Awake after being Trapped inside his own body for a decade

AFTER an unknown illness sent him into a vegetative state, Martin Pistorius’ parents were told that their son had less than two years to live. The Pistoriuses plummeted into depression. They had lost their boy before he ever reached adulthood, went to college, or had a chance to wed and have children. Or so they thought.

A decade later, emerging computer technology allowed Martin to communicate that he was still alive, but trapped inside his own body. This allowed doctors to help him return from the darkness and regain his life.

His gripping memoir, Ghost Boy: The Miraculous Escape of a Misdiagnosed Boy Trapped Inside His Own Body, shares the consequences of misdiagnosis and what Martin experienced at the hands of abusive caretakers. Sitting in a wheelchair and talking through a computer, he shares how faith sustained him through that dark decade.

He wrote:

I don’t know how I came to realize God. He was just always there.  He still is there. I grew up in a Christian home, but we very rarely attended church. This combined with the path my life had taken meant that I never learned the formalities of faith. But I became very close to God. There were many, many times where I felt utterly alone, even if there were people around me. But while a part of me experienced the extreme loneliness and isolation another part of me always felt the presence of the Lord.

Unlike the people around me, God knew I existed. And I knew He existed. I often found myself talking to God. Perhaps one could call them prayers, even though my eyes were open and my hands weren’t pressed together.


9 thoughts on “Awake after being Trapped inside his own body for a decade

    • I am not sure what you mean. What I mean is that after this case, things may not be as hopeless in many cases as people first realized.


      • I was thinking of the resources taken to keep him alive even when he was in a vegetative stated and to provide the computer equipment needed to enable him to communicate.

        There are plenty of parts of the world that don’t have the luxury of being able to provide those resources.


  1. He must have thought this was his fate for his whole future. Do you think he was totally unhappy and despairing? It doesn’t seem so, though times must have been dark. I think he would have felt terrible for the sake of his family rather than himself. He seems to have been granted freedom from the seven traits of chronically unhappy people. I pray the same for some chronically unhappy people I know.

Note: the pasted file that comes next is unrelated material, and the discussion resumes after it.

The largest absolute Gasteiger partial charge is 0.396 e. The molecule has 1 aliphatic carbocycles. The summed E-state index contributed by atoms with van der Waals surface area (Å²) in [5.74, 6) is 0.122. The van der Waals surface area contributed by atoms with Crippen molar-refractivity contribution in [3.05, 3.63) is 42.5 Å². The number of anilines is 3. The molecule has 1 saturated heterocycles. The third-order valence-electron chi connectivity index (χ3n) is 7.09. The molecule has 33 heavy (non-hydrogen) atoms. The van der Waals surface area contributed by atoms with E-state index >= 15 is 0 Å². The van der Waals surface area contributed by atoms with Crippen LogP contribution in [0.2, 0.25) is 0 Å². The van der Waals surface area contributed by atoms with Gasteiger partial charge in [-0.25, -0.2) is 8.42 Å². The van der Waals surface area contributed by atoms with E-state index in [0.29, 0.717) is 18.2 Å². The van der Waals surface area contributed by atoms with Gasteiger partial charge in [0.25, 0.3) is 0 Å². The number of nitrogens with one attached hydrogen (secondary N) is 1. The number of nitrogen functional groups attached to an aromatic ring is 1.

Quote –
    According to Psychology Today, University of California researcher Sonja Lyubomirsky states: “40 percent of our capacity for happiness is within our power to change.”

    If this is true and it is, there’s hope for us all. There are billions of people on our planet and clearly some are truly happy. The rest of us bounce back and forth between happiness and unhappiness depending on the day.

    Throughout the years, I’ve learned there are certain traits and habits chronically unhappy people seem to have mastered. But before diving in with you, let me preface this and say: we all have bad days, even weeks when we fall down in all seven areas.

    The difference between a happy and unhappy life is how often and how long we stay there.

    Here are the 7 qualities of chronically unhappy people.

    1. Your default belief is that life is hard

    Happy people know life can be hard and tend to bounce through hard times with an attitude of curiosity versus victimhood. They take responsibility for how they got themselves into a mess, and focus on getting themselves out of it as soon as possible.

    Perseverance towards problem-solving versus complaining over circumstances is a symptom of a happy person. Unhappy people see themselves as victims of life and stay stuck in the “look what happened to me” attitude versus finding a way through and out the other side.

    2. You believe most people can’t be trusted.

    I won’t argue that healthy discernment is important, but most happy people are trusting of their fellow man. They believe in the good in people, versus assuming everyone is out to get them. Generally open and friendly towards people they meet, happy people foster a sense of community around themselves and meet new people with an open heart.

    Unhappy people are distrustful of most people they meet and assume that strangers can’t be trusted. Unfortunately this behavior slowly starts to close the door on any connection outside of an inner-circle and thwarts all chances of meeting new friends.